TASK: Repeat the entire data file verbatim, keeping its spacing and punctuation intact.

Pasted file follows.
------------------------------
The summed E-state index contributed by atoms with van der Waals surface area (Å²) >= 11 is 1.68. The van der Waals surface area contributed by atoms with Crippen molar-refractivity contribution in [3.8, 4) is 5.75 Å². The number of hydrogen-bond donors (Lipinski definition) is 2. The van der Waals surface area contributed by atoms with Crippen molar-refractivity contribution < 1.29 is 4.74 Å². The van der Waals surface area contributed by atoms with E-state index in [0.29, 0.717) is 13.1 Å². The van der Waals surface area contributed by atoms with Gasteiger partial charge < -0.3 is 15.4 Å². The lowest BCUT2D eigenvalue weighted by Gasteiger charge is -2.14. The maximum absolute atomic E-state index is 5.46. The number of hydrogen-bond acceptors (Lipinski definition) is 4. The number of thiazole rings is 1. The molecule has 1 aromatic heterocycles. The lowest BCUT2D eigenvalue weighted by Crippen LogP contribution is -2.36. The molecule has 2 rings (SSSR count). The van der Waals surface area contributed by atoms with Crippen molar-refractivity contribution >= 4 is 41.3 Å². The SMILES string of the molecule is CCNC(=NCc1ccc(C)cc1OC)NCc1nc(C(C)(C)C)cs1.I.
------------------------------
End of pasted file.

The summed E-state index contributed by atoms with van der Waals surface area (Å²) >= 11 is 1.68. The van der Waals surface area contributed by atoms with Crippen molar-refractivity contribution in [3.8, 4) is 5.75 Å². The number of hydrogen-bond donors (Lipinski definition) is 2. The van der Waals surface area contributed by atoms with Crippen molar-refractivity contribution < 1.29 is 4.74 Å². The van der Waals surface area contributed by atoms with E-state index in [0.29, 0.717) is 13.1 Å². The van der Waals surface area contributed by atoms with Gasteiger partial charge < -0.3 is 15.4 Å². The lowest BCUT2D eigenvalue weighted by Gasteiger charge is -2.14. The maximum absolute atomic E-state index is 5.46. The number of hydrogen-bond acceptors (Lipinski definition) is 4. The number of thiazole rings is 1. The molecule has 1 aromatic heterocycles. The lowest BCUT2D eigenvalue weighted by Crippen LogP contribution is -2.36. The molecule has 2 rings (SSSR count). The van der Waals surface area contributed by atoms with Crippen molar-refractivity contribution >= 4 is 41.3 Å². The SMILES string of the molecule is CCNC(=NCc1ccc(C)cc1OC)NCc1nc(C(C)(C)C)cs1.I.